• Anesthesia apparatus: Throughout the procedure, you’ll be intravenously attached to a machine that delivers exact dosages of the drugs that block pain and/or put you to sleep.
  • Surgical tools: There will be trays set up with surgical tools, such as scalpels, surgical scissors, and others necessary to perform the operation.
  • Respirator and breathing equipment: To ensure you’re getting enough oxygen while on anesthesia, you’ll breathe with the assistance of a respirator.
  • Imaging: In many cases, imaging techniques will be used during surgery to help guide the work. A sestamibi scan may be used to help surgeons identify the exact location of the problematic parathyroid gland.
  • Endoscope: Some approaches to MIP involve the use of this adjustable surgical camera, which transmits real-time video of the affected region to a monitor.
  • Robotic assistance: A more recent innovation in MIP is the use of robotic assistance. Using real-time imaging, the endocrine surgeon controls robotic arms to carefully perform the surgery. 

What To Wear

When it comes to deciding what to wear on surgery day, think comfort and practicality. Healthcare providers recommend emphasizing the following when it comes to wardrobe:

  • Choose loose fits and emphasize comfort. Make sure shirts or bras aren’t too tight.
  • Skip the cosmetics and extras like make-up, nail polish, lotions, or creams.  
  • Don’t wear deodorant, perfume, or any sort of scents.
  • No hairspray, hair clips, or hair ties should be used on surgery day.
  • Leave jewelry at home, including earrings, wedding rings, and watches.

Food and Drink

For the parathyroid surgery, itself, there are no dietary restrictions in the run-up to surgery. However, if general anesthesia will be employed, there are some guidelines for the day before surgery:

  • No food or drink after midnight the night before surgery.
  • Refrain from alcohol for at least 24 hours before your appointment.
  • Sip water with medications, if necessary, but try not to drink anything after midnight.


To help prepare your body for parathyroid surgery, the medical team may advise you take calcium supplements, aiming for intake of 1,000 to 1,200 mg of this mineral per day.

Generally speaking, there will be few restrictions on what prescribed and over-the-counter drugs as well as herbal or nutritional supplements you can take before parathyroid surgery. However, due to their tendency to increase bleeding, dosages of some may need to be modified, while others might have to be avoided outright. Here’s a quick breakdown:

  • Blood pressure medications: These drugs include Lotensin (benazepril), Prinivil or Zestril (lisinopril), and hydrochlorothiazide (HCTZ), among others. These should not be taken on the day of surgery.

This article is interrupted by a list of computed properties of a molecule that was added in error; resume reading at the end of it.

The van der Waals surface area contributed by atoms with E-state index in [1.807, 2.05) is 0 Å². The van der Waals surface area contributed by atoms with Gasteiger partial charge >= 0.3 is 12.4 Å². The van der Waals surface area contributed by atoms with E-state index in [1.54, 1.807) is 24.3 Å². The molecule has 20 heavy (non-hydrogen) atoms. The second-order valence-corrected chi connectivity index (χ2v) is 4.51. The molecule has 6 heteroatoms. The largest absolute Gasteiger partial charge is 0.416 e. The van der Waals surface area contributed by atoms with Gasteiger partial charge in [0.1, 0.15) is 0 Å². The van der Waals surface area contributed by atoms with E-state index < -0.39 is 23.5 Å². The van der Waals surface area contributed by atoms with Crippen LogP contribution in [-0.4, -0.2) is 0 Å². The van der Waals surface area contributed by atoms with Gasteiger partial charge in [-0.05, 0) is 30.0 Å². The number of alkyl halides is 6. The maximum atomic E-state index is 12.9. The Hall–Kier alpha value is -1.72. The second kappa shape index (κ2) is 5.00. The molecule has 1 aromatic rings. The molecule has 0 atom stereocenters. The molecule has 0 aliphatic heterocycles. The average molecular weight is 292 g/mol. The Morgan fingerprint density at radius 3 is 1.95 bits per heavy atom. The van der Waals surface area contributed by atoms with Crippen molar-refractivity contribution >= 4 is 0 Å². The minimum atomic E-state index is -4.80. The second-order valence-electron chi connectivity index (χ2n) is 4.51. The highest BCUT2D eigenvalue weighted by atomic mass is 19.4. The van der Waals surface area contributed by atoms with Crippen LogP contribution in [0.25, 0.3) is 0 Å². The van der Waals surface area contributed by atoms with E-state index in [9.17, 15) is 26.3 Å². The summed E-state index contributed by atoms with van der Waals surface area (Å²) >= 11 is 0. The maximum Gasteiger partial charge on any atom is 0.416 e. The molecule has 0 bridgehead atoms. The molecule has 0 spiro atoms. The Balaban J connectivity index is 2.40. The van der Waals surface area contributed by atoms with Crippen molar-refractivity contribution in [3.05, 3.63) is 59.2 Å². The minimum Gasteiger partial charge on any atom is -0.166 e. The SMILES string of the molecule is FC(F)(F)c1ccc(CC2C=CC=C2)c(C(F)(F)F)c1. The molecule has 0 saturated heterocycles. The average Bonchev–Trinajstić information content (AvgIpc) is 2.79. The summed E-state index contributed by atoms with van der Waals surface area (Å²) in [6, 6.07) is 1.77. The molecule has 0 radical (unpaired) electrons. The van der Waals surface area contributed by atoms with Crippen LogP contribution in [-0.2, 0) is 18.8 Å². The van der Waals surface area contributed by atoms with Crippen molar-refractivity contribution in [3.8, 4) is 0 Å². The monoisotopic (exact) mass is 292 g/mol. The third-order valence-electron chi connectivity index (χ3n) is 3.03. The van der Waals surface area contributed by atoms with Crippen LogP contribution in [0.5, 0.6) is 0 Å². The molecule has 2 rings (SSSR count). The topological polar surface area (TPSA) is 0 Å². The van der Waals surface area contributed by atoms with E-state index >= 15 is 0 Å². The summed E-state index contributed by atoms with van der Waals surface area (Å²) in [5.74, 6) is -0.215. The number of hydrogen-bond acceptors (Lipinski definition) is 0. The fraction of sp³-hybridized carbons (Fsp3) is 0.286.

• Blood thinners: Dosages of blood-thinning drugs also need to be adjusted. These include Coumadin (warfarin), which should be stopped five days before surgery, and heparin, which should be stopped 12 hours before the procedure. Antiplatelet agents, such as Plavix (clopidogrel), among others, may also need to have dosages adjusted.   
  • Aspirin: This common pain-reliever and anti-inflammatory drug, sold under a variety of brand names, such as Ecotrin, also tends to thin the blood. Healthcare providers advise steering clear of this medication for at least seven days before the operation.
  • Non-steroidal anti-inflammatory drugs (NSAIDs): This class of drugs includes Advil or Motrin (ibuprofen), Aleve or Midol (naproxen), and Celebrex (celecoxib), among others. These should be stopped seven days before surgery.
  • Diabetes medications: Oral diabetes medications such as Glucophage (metformin ), glyburide (Glynase), and others, should not be taken the morning of surgery. In addition, insulin dosages may also need to be adjusted.    
  • Other prescribed drugs: Viagra (sildenafil), Premarin, and monoamine oxidase inhibitors (MAOIs), such as Marplan (isocarboxazid), Nardil (phenelzine), Emsam (selegiline), and others should be stopped 24 hours before surgery.
  • Herbal supplements: Many herbs, such as St. John’s wort, ephedra, ginkgo supplements, and omega 3 fatty acids, among others, can also cause excess bleeding, as can vitamin E or multivitamins containing it. Intake needs to stop for at least one week before surgery.

Tell Your Healthcare Provider What You're Taking

Make sure you’re able to give your healthcare provider a full accounting of all prescribed and over-the-counter medications, as well as any herbs or supplements you’re taking. Only modify dosages as recommended, and don’t try to make any adjustments on your own.